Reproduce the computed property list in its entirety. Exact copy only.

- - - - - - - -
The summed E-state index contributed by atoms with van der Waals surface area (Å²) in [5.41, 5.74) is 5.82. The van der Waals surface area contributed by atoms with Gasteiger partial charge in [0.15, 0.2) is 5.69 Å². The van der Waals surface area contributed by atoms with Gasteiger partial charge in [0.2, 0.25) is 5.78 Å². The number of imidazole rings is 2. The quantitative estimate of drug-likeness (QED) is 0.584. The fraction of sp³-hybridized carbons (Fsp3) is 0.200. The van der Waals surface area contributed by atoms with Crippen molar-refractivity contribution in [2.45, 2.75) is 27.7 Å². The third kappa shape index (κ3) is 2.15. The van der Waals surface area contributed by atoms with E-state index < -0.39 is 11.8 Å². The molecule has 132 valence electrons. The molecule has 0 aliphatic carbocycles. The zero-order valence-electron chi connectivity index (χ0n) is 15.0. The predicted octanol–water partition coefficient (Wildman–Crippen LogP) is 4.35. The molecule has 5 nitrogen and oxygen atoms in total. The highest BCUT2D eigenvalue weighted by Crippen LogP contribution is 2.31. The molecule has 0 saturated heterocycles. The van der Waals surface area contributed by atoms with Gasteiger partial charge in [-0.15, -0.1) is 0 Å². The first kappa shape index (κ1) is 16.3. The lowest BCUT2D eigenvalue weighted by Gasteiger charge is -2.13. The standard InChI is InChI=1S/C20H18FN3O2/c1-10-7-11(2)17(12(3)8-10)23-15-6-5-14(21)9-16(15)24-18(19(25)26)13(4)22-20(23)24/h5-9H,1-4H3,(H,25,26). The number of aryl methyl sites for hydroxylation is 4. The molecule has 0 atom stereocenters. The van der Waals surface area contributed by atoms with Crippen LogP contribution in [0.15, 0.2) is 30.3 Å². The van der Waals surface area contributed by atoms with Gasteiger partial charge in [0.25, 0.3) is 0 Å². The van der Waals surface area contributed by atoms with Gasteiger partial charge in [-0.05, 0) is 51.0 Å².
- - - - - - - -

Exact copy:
The summed E-state index contributed by atoms with van der Waals surface area (Å²) in [5.41, 5.74) is 5.82. The van der Waals surface area contributed by atoms with Gasteiger partial charge in [0.15, 0.2) is 5.69 Å². The van der Waals surface area contributed by atoms with Gasteiger partial charge in [0.2, 0.25) is 5.78 Å². The number of imidazole rings is 2. The quantitative estimate of drug-likeness (QED) is 0.584. The fraction of sp³-hybridized carbons (Fsp3) is 0.200. The van der Waals surface area contributed by atoms with Crippen molar-refractivity contribution in [2.45, 2.75) is 27.7 Å². The third kappa shape index (κ3) is 2.15. The van der Waals surface area contributed by atoms with E-state index < -0.39 is 11.8 Å². The molecule has 132 valence electrons. The molecule has 0 aliphatic carbocycles. The zero-order valence-electron chi connectivity index (χ0n) is 15.0. The predicted octanol–water partition coefficient (Wildman–Crippen LogP) is 4.35. The molecule has 5 nitrogen and oxygen atoms in total. The highest BCUT2D eigenvalue weighted by Crippen LogP contribution is 2.31. The molecule has 0 saturated heterocycles. The van der Waals surface area contributed by atoms with Gasteiger partial charge in [-0.15, -0.1) is 0 Å². The first kappa shape index (κ1) is 16.3. The lowest BCUT2D eigenvalue weighted by Gasteiger charge is -2.13. The standard InChI is InChI=1S/C20H18FN3O2/c1-10-7-11(2)17(12(3)8-10)23-15-6-5-14(21)9-16(15)24-18(19(25)26)13(4)22-20(23)24/h5-9H,1-4H3,(H,25,26). The number of aryl methyl sites for hydroxylation is 4. The molecule has 0 atom stereocenters. The van der Waals surface area contributed by atoms with Crippen LogP contribution in [0.15, 0.2) is 30.3 Å². The van der Waals surface area contributed by atoms with Gasteiger partial charge in [0.25, 0.3) is 0 Å². The van der Waals surface area contributed by atoms with Gasteiger partial charge in [-0.05, 0) is 51.0 Å².